Wright move for Tom?

Commissioner Tom Wright will not seek out a contract extension, giving the CFL enough time to look...

Commissioner Tom Wright will not seek out a contract extension, giving the CFL enough time to look for a new person to lead the league. (Winnipeg Sun File/Marcel Cretain)

IAN BUSBY -- Calgary Sun

, Last Updated: 8:09 AM ET

CFL commissioner Tom Wright has decided he'd rather jump than get shoved.

Wright announced yesterday he wouldn't be seeking a contract extension from the CFL's board of governors.

His tenure ends after the Grey Cup in Winnipeg and he will fulfil his commitment while the league searches for his replacement.

"I feel very honoured and privileged to have worked with the CFL," Wright said on a conference call.

"We've achieved the vast majority of what we set out to do four years ago.

"It's time for me to look at other career opportunities. I'm very much looking forward to doing it."

Wright's tenure began at the 2002 Grey Cup in Edmonton and featured plenty of challenges. Three franchises faced ownership trouble (Toronto, Hamilton and Ottawa) but only two of those teams survived.

The demise of the Renegades and the fact three governors didn't back Wright -- from B.C., Hamilton and Montreal -- made it clear the board was going in a different direction after this season.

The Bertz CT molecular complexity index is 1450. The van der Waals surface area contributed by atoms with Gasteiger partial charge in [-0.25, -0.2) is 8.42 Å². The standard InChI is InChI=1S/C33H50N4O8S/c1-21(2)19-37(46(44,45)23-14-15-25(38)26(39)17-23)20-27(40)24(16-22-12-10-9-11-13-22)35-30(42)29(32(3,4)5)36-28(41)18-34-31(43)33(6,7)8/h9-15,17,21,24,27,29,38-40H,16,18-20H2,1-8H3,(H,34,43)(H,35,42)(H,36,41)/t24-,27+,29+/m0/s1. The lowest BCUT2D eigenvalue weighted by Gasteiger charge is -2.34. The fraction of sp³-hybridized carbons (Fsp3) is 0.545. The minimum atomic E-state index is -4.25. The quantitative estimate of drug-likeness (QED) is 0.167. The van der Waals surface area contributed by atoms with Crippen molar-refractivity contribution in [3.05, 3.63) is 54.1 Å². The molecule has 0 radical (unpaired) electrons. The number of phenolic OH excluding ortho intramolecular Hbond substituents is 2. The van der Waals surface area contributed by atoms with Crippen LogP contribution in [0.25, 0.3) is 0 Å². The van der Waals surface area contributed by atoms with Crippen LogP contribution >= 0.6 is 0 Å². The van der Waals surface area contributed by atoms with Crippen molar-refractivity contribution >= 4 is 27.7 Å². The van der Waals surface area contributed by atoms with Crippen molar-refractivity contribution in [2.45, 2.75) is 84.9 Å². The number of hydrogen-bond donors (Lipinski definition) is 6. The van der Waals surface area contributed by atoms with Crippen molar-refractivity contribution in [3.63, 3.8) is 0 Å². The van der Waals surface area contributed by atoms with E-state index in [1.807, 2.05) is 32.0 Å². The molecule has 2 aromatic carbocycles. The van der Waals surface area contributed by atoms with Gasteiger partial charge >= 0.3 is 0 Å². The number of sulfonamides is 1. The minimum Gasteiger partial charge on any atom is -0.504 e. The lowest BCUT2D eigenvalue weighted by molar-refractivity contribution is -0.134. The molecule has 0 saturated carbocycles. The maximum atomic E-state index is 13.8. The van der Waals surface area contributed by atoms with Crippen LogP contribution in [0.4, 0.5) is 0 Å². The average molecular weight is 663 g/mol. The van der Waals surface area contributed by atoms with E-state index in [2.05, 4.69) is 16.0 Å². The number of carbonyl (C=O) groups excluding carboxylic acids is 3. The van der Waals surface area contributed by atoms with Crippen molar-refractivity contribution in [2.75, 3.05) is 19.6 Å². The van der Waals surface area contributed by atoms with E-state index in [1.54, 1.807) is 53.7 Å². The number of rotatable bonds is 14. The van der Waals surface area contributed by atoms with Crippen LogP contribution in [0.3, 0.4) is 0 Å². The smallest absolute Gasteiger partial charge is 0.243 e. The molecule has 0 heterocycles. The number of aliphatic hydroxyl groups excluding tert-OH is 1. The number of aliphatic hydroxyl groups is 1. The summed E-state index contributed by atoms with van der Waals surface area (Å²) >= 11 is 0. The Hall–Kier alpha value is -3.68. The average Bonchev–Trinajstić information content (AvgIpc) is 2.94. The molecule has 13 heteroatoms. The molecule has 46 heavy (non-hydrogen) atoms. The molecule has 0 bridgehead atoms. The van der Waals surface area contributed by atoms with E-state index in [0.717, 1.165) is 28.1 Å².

"I wanted to see the CFL as a 10-team league," Wright said.

"That won't happen under my watch. I hope some of the initiatives in Eastern Canada ... will be a catalyst for a 10th team."

Before it can expand to 10, the league must get back to nine, which will be Wright's focus before he leaves his post.

Aside from finding ownership for Ottawa, he also will look at putting in a drug-testing policy.

"The chances are good (in Ottawa)," Wright said.

"It's one of the things I wanted to continue to the end of the season is we have some work to do.

"At the top of that agenda is returning football to the nation's capital."

Gene Dunn, the chairman of the board, said he understands the challenge a commissioner has with getting all eight parties to agree on certain issues.

In that area, he applauded Wright, although he admitted the governors didn't dissuade the commissioner from resigning.

"It's awfully difficult to gain consensus with high-profile, strong-willed individuals who are all CEOs of their companies," Dunn said.

"Tom worked as well as anybody in that area.

"If we could have the same level of accomplishment for another commissioner, I don't think there would be any need to restructure the job."


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